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Monday's loud bang in Sudbury may have been a 'frost quake'

Questions remain about the cause of a loud bang that was heard in many parts of Sudbury on Monday evening.
When an ice crack like this one is created, a loud booming noise may be heard. File photo. (Charlotte MacPherson-Levesque)

Questions remain about the cause of a loud bang that was heard in many parts of Sudbury on Monday evening.

Just about the time some Sudbury residents were sitting down to dinner on Monday evening, a big bang rattled their homes about 5:30 p.m. That was about the same time Vale employees were pouring hot slag on the frozen ground.

Vale's Corporate affairs manager, Angie Robson, said it's not unusual to hear a slag pop during extremely cold weather, but she said the company is investigating the incident.

"We were hearing reports of impacts felt as far as New Sudbury, which is frankly difficult to reconcile with what happened at the slag dump."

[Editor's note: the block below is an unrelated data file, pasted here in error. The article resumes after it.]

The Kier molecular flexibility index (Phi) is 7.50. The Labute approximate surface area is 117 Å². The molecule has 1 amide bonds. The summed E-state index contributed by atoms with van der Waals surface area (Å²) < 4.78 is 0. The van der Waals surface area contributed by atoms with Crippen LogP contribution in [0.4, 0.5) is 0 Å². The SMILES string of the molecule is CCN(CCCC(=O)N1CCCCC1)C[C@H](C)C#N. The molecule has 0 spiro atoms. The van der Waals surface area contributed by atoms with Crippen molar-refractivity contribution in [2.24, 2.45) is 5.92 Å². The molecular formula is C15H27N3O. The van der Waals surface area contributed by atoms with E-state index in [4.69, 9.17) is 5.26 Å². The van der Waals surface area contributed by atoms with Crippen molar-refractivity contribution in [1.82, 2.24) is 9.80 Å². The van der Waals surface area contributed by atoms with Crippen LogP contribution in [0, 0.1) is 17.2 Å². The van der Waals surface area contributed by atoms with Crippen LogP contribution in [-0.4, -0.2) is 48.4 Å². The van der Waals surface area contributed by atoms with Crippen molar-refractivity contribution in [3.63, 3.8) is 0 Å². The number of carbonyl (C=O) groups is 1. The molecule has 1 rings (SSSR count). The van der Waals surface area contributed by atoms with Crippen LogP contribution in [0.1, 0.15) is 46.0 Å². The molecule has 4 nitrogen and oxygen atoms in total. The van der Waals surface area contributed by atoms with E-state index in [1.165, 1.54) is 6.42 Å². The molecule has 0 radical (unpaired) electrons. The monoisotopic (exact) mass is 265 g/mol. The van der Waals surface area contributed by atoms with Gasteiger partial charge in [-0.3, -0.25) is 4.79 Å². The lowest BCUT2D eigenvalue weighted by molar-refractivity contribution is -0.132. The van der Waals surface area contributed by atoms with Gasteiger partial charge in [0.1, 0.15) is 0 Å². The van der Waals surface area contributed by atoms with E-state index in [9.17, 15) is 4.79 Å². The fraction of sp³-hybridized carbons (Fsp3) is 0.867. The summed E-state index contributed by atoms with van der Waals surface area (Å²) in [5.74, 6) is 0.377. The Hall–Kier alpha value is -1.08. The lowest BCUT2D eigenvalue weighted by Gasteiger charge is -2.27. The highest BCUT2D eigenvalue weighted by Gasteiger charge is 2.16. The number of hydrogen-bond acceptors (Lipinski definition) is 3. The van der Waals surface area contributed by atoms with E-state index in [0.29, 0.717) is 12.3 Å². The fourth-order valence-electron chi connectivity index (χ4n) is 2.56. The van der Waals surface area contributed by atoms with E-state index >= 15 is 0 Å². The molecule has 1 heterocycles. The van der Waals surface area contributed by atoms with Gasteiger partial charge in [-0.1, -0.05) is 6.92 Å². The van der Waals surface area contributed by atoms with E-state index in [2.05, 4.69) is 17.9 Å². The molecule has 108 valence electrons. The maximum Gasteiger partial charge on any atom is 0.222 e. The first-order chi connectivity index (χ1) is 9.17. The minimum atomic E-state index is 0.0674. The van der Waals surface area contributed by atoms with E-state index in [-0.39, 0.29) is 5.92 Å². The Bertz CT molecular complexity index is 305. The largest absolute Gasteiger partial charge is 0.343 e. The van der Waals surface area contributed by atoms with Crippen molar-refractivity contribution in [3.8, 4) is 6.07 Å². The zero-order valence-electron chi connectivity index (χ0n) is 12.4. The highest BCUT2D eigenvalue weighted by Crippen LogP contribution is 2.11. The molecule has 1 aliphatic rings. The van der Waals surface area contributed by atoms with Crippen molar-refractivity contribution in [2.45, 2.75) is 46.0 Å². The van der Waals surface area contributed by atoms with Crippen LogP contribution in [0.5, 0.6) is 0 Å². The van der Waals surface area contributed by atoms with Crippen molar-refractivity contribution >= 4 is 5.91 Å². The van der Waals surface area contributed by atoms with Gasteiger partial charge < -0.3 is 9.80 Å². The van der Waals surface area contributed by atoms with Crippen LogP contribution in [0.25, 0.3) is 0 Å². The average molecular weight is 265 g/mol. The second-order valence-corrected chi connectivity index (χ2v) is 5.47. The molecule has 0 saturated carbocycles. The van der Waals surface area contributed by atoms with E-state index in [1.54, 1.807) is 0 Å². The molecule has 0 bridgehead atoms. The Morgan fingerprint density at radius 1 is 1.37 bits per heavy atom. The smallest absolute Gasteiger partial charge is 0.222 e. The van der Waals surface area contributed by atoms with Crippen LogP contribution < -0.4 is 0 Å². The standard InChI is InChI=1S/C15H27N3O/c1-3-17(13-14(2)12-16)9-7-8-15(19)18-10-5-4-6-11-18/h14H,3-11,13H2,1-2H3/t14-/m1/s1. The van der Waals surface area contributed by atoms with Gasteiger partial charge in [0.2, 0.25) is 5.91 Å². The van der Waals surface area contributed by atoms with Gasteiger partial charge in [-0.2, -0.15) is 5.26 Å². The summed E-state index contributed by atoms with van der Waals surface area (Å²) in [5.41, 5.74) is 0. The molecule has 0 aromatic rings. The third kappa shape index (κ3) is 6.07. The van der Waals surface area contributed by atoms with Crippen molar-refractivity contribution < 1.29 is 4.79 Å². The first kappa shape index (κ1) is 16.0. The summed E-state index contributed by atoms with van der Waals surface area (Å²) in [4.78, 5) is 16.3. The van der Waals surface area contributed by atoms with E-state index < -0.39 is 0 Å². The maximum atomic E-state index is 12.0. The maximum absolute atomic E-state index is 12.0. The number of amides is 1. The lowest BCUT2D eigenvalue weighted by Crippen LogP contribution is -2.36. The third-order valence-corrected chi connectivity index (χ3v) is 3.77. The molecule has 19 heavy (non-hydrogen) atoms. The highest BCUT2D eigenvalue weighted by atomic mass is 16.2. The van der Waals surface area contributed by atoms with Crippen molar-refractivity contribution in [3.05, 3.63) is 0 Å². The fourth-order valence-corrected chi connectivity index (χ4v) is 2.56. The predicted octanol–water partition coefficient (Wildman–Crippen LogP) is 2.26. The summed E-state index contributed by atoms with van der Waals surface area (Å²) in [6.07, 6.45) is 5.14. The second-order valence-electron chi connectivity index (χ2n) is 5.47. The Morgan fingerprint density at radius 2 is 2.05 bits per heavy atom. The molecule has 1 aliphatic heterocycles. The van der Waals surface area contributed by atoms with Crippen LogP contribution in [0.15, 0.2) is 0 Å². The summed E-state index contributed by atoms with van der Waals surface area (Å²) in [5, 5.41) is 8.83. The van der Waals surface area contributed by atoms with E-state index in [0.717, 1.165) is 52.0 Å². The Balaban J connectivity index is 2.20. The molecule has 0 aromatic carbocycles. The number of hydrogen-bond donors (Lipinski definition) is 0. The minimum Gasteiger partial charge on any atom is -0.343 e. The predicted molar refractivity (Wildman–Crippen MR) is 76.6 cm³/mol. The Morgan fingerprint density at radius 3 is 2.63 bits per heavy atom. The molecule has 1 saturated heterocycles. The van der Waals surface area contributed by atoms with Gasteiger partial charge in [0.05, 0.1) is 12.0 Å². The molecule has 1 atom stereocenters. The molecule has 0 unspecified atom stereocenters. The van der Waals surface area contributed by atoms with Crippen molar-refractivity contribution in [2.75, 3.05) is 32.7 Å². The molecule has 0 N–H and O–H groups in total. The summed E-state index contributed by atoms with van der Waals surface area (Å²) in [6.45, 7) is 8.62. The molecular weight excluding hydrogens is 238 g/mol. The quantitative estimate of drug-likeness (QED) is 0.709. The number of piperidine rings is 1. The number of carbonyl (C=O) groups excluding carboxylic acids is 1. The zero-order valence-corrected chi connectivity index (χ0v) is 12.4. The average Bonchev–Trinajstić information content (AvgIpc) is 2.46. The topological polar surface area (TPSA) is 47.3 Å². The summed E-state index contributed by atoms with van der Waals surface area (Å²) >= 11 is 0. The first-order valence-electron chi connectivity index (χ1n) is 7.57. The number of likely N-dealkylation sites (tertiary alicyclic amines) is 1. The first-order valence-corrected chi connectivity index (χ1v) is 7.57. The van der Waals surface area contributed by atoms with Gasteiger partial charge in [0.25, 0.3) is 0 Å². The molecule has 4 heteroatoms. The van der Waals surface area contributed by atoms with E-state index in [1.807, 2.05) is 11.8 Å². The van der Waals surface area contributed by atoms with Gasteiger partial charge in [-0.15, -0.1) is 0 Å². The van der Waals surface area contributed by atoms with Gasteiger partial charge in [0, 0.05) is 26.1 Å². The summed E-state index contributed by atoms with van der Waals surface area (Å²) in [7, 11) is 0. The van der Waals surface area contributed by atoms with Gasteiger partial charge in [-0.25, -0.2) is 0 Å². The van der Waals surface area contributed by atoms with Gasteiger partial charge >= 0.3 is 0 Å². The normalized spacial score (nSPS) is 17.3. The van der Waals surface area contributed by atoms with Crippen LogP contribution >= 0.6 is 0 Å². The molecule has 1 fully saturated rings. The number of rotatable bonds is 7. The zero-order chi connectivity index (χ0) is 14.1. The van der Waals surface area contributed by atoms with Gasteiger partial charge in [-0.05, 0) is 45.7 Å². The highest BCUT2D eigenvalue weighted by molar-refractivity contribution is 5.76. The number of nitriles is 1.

Laurentian University professor Graeme Spiers. (Markus Schwabe/CBC)
Laurentian University professor Graeme Spiers said the sound from a slag pop can travel far.

But he's not ruling out the possibility of a frost quake, which happens when ice in the ground expands and causes cracks.

 “As most things cool, material contracts and then it will crack along plains of weakness between the molecules that make up the material.. And if that crack is big enough, it will create sound and you'll hear it,” he said.

Spiers says that sound wave could travel as far as New Sudbury and Coniston, where the loud bang was reported.

Earthquakes Canada said it can't confirm if there was a frost quake, but it remains a possibility.

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